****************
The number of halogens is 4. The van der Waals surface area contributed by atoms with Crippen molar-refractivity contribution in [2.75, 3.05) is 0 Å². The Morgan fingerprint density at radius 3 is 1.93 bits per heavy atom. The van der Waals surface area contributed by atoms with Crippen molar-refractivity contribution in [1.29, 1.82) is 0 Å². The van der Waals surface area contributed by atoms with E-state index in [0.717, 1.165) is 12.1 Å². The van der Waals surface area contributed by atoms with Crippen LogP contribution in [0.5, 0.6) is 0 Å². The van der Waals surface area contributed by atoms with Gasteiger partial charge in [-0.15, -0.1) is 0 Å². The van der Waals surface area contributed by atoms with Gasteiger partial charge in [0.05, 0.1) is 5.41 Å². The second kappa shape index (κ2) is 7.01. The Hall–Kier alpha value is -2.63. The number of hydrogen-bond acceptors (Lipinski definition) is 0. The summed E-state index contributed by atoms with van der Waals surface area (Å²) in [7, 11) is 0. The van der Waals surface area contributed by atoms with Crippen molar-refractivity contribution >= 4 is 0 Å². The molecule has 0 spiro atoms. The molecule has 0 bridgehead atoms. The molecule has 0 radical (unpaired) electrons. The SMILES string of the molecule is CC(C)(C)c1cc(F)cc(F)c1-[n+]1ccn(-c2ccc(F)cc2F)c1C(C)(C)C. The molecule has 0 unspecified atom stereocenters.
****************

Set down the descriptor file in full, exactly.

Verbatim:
The number of halogens is 4. The van der Waals surface area contributed by atoms with Crippen molar-refractivity contribution in [2.75, 3.05) is 0 Å². The Morgan fingerprint density at radius 3 is 1.93 bits per heavy atom. The van der Waals surface area contributed by atoms with Crippen molar-refractivity contribution in [1.29, 1.82) is 0 Å². The van der Waals surface area contributed by atoms with E-state index in [0.717, 1.165) is 12.1 Å². The van der Waals surface area contributed by atoms with Crippen LogP contribution in [0.5, 0.6) is 0 Å². The van der Waals surface area contributed by atoms with Gasteiger partial charge in [-0.15, -0.1) is 0 Å². The van der Waals surface area contributed by atoms with Gasteiger partial charge in [0.05, 0.1) is 5.41 Å². The second kappa shape index (κ2) is 7.01. The Hall–Kier alpha value is -2.63. The number of hydrogen-bond acceptors (Lipinski definition) is 0. The summed E-state index contributed by atoms with van der Waals surface area (Å²) in [7, 11) is 0. The van der Waals surface area contributed by atoms with Crippen molar-refractivity contribution >= 4 is 0 Å². The molecule has 0 spiro atoms. The molecule has 0 bridgehead atoms. The molecule has 0 radical (unpaired) electrons. The SMILES string of the molecule is CC(C)(C)c1cc(F)cc(F)c1-[n+]1ccn(-c2ccc(F)cc2F)c1C(C)(C)C. The molecule has 0 unspecified atom stereocenters.